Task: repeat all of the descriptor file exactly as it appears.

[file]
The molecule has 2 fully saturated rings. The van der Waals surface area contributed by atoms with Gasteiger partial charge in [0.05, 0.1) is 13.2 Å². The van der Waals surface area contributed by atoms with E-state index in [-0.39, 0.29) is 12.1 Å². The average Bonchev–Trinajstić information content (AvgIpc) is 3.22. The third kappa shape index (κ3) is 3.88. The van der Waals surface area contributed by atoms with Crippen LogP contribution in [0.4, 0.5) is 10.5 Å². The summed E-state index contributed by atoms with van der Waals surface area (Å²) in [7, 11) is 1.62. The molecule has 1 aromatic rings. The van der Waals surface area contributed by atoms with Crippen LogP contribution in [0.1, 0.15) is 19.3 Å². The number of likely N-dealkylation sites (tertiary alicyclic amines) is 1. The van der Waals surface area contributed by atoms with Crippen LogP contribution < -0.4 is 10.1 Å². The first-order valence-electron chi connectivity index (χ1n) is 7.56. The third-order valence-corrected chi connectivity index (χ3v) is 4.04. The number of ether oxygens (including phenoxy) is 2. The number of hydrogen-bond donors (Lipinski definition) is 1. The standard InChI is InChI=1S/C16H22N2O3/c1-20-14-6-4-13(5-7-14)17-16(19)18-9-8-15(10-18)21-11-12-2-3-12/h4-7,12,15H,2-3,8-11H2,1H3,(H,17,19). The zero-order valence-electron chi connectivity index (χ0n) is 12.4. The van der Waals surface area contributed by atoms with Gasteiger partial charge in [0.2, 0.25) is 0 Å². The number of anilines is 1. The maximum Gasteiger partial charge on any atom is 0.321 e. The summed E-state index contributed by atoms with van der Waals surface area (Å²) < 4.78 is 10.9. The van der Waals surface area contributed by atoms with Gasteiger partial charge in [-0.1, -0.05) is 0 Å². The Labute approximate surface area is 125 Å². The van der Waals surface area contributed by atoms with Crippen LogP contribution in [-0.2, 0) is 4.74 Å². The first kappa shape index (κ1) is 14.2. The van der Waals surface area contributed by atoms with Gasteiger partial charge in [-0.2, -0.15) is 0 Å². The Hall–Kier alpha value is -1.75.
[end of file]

The molecule has 2 fully saturated rings. The van der Waals surface area contributed by atoms with Gasteiger partial charge in [0.05, 0.1) is 13.2 Å². The van der Waals surface area contributed by atoms with E-state index in [-0.39, 0.29) is 12.1 Å². The average Bonchev–Trinajstić information content (AvgIpc) is 3.22. The third kappa shape index (κ3) is 3.88. The van der Waals surface area contributed by atoms with Crippen LogP contribution in [0.4, 0.5) is 10.5 Å². The summed E-state index contributed by atoms with van der Waals surface area (Å²) in [7, 11) is 1.62. The molecule has 1 aromatic rings. The van der Waals surface area contributed by atoms with Crippen LogP contribution in [0.1, 0.15) is 19.3 Å². The number of likely N-dealkylation sites (tertiary alicyclic amines) is 1. The van der Waals surface area contributed by atoms with Crippen LogP contribution < -0.4 is 10.1 Å². The first-order valence-electron chi connectivity index (χ1n) is 7.56. The third-order valence-corrected chi connectivity index (χ3v) is 4.04. The number of ether oxygens (including phenoxy) is 2. The number of hydrogen-bond donors (Lipinski definition) is 1. The standard InChI is InChI=1S/C16H22N2O3/c1-20-14-6-4-13(5-7-14)17-16(19)18-9-8-15(10-18)21-11-12-2-3-12/h4-7,12,15H,2-3,8-11H2,1H3,(H,17,19). The zero-order valence-electron chi connectivity index (χ0n) is 12.4. The van der Waals surface area contributed by atoms with Gasteiger partial charge in [0.2, 0.25) is 0 Å². The number of anilines is 1. The maximum Gasteiger partial charge on any atom is 0.321 e. The summed E-state index contributed by atoms with van der Waals surface area (Å²) < 4.78 is 10.9. The van der Waals surface area contributed by atoms with Gasteiger partial charge in [-0.1, -0.05) is 0 Å². The Labute approximate surface area is 125 Å². The van der Waals surface area contributed by atoms with Crippen LogP contribution in [-0.2, 0) is 4.74 Å². The first kappa shape index (κ1) is 14.2. The van der Waals surface area contributed by atoms with Gasteiger partial charge in [-0.2, -0.15) is 0 Å². The Hall–Kier alpha value is -1.75.